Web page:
Posts Tagged ‘Katie Mitchell’

Review – A Woman Killed with Kindness, National Theatre

Tuesday 19 July 2011

Questioner: You’re directing A Woman Killed with Kindness again but this time at the National Theatre tell us something about it.

Katie Mitchell: Well it’s an early seventeenth-century domestic tragedy by Thomas Heywood. It’s about John Frankford and his wife Anne. He invites Wendoll into his home to act as a companion. He tells him that anything in his house is at Wendoll’s disposal which he take literally.

Early Modern Elizabethan and Jacobean views of fasting or self-starvation were often hearkened to old Medieval views which considered a woman’s fasting a visual cue to a woman’s obedience, chastity, and honour. Eating, binging, or gluttony were considered to be fundamentally connected with sexuality. Gluttony will inevitabily lead to lust, as we see here. Several tract writers suggest female fasting should be a part of a woman’s education as it would make her to be a better wife and mother.*  Read the rest of this entry »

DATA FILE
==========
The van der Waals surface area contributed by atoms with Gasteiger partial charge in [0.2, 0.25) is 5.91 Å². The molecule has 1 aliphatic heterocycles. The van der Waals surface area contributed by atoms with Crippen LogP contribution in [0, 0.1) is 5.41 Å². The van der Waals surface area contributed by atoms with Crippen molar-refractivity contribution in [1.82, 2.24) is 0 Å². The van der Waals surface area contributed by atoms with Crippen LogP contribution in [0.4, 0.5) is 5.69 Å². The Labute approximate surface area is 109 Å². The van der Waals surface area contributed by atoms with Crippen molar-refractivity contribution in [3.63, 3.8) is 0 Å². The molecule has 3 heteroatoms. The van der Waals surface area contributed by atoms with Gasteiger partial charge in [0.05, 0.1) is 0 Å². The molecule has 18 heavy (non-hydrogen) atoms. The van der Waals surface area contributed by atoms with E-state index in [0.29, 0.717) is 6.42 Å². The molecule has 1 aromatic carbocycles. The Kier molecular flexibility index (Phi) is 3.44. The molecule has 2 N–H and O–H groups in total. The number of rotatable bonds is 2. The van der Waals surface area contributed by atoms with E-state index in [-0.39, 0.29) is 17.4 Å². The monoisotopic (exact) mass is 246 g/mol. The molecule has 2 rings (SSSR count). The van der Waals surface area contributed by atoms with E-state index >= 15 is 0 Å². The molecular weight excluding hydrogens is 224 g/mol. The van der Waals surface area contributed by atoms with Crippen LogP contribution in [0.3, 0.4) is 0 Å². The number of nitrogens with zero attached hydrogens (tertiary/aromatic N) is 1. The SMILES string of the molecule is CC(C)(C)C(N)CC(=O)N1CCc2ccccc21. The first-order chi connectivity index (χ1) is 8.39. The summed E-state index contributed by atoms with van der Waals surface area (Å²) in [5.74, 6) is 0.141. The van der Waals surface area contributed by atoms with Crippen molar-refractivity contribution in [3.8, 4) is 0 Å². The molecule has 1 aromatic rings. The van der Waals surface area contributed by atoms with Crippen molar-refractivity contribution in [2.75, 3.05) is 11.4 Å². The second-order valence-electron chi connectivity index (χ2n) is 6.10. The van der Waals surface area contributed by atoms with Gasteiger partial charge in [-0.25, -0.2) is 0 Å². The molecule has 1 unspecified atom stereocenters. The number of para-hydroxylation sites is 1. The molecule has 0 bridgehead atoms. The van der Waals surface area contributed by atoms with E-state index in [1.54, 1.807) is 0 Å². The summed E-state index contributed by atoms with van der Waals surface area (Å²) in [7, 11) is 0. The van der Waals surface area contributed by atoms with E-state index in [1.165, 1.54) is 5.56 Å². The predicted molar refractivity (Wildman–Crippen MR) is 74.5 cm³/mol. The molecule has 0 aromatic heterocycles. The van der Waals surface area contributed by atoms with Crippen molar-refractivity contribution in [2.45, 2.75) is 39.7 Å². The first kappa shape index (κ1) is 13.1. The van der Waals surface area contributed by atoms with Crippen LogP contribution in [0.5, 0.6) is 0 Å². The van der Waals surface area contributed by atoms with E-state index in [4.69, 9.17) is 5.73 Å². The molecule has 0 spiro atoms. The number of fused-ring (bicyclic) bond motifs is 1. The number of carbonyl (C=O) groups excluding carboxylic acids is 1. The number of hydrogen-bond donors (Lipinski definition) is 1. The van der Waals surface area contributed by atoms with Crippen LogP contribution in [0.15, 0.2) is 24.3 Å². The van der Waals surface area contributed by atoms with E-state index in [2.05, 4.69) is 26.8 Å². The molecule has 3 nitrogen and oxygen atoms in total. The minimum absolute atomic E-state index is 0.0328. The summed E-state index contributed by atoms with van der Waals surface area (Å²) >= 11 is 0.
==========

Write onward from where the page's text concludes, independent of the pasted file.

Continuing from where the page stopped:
Advertisements

Review – …some trace of her, National Theatre

Tuesday 29 July 2008

Andrew will go to any lengths to avoid visiting the Cottesloe Theatre.

Claiming rather grandly that he would be “flying back from a business trip to Hamburg” Phil was forced to fly solo with his first ever visit to a Katie Mitchell production: …some trace of her.

So elaborate was Andrew’s ruse that he even phoned Phil from the “departure lounge” just to add to the veracity of his story. “Airport noises” could be heard in the background, the bing-bong of a tannoy, a screaming child, and Andrew’s own weary “I’m at an airport” irritation all helped his painstaking fiction. Was Andrew actually still at home twiddling around with the knob on his wireless?

So …some trace of her then, but no trace of Andrew… Read the rest of this entry »